Teens want to know you care even if they act like you are invisible most of the time. I’m Mr. Q. and I’ve worked with hundreds of teens and adolescents. I can attest that young people will typically keep things to themselves when things are not going well. Even when asked directly they say they are doing good or fine. One example is when I asked a student how he was doing and he very convincingly said, “Fine”. I happened to know he knew he was about to be expelled and had nowhere to go. He wasn’t fine at all. So, if you are a parent or a friend to a teen or adolescent, please follow your intuition. If it seems like something is not right or not going well, keep talking to them. Let them know you care and are concerned. They may be fine, but don’t stop there. Dig a little deeper.
Stating what you notice about them helps. Point out if they are quieter, less involved, having sudden anger outbursts, tearful and so on. Ask in a concerned, not judgmental, way. “I notice you are tearful.” is received much differently than, “Why are you crying?”. Even though they don’t feel like talking, let them know you noticed, are always there to listen, and are concerned, available and want to help.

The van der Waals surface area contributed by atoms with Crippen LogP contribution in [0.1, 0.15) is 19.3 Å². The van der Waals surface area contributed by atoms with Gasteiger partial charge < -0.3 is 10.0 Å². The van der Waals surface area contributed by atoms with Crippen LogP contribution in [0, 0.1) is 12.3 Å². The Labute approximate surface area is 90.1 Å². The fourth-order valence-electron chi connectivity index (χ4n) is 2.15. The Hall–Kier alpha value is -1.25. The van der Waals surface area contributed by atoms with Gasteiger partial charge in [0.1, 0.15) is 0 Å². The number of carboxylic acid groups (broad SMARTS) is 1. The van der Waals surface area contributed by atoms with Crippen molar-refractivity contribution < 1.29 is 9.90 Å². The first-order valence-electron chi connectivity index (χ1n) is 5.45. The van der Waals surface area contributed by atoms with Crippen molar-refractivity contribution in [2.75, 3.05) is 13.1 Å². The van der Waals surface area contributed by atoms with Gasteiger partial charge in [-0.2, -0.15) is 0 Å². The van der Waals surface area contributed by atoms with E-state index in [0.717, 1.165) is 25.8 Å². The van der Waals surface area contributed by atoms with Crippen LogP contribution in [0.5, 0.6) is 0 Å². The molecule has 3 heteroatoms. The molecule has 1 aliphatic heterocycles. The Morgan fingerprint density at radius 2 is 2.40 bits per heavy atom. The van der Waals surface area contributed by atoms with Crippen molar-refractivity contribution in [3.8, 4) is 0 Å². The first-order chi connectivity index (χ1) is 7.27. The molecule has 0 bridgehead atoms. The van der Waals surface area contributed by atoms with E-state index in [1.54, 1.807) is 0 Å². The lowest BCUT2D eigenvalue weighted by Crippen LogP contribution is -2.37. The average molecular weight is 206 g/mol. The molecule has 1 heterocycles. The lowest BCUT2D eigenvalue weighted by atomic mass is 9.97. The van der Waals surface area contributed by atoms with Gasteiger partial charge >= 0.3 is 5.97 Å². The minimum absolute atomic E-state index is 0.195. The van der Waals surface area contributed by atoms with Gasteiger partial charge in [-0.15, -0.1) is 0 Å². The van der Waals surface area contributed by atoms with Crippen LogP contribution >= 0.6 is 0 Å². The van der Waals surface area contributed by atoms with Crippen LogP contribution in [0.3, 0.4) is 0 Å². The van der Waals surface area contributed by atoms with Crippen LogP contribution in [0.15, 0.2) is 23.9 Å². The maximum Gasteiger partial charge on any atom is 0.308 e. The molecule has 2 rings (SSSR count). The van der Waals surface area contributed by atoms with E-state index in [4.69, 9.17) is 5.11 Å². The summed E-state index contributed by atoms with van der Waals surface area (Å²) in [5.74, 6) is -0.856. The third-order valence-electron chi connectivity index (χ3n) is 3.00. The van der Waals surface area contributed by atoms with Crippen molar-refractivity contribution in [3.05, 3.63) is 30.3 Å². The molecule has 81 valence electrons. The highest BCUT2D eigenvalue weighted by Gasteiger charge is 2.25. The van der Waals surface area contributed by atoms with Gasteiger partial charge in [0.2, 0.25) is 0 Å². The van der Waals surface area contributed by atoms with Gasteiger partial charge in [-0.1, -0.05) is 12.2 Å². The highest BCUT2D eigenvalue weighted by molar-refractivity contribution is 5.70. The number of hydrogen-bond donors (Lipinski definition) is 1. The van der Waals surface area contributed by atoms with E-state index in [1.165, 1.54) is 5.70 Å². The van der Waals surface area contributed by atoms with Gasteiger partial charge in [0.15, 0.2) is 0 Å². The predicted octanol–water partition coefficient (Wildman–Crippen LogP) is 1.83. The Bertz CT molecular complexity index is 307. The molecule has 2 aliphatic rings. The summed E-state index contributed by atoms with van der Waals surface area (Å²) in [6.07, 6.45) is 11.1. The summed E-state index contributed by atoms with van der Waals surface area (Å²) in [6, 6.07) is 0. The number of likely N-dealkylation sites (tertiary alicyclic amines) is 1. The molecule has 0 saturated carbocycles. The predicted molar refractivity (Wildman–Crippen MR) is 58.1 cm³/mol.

The balance between annoying and caring is tricky. It helps to build the positive communication bridge between you and your teen or adolescent before there are signs of trouble. Tell them the good things about them you notice often and always. “Hey, I heard from the school you are doing well!”. If you get an eye-roll, you know they heard you and it counts. Don’t be judgemental about the eye-roll. Be genuine in your response. No butterflies and rainbows comments. Keep it real. Everyone likes to hear when they are doing well even if they react modestly. The key is to give as many positives as you can so when something goes badly they are used to hearing from you.
Still have questions or concerns? Give me a call and let’s talk.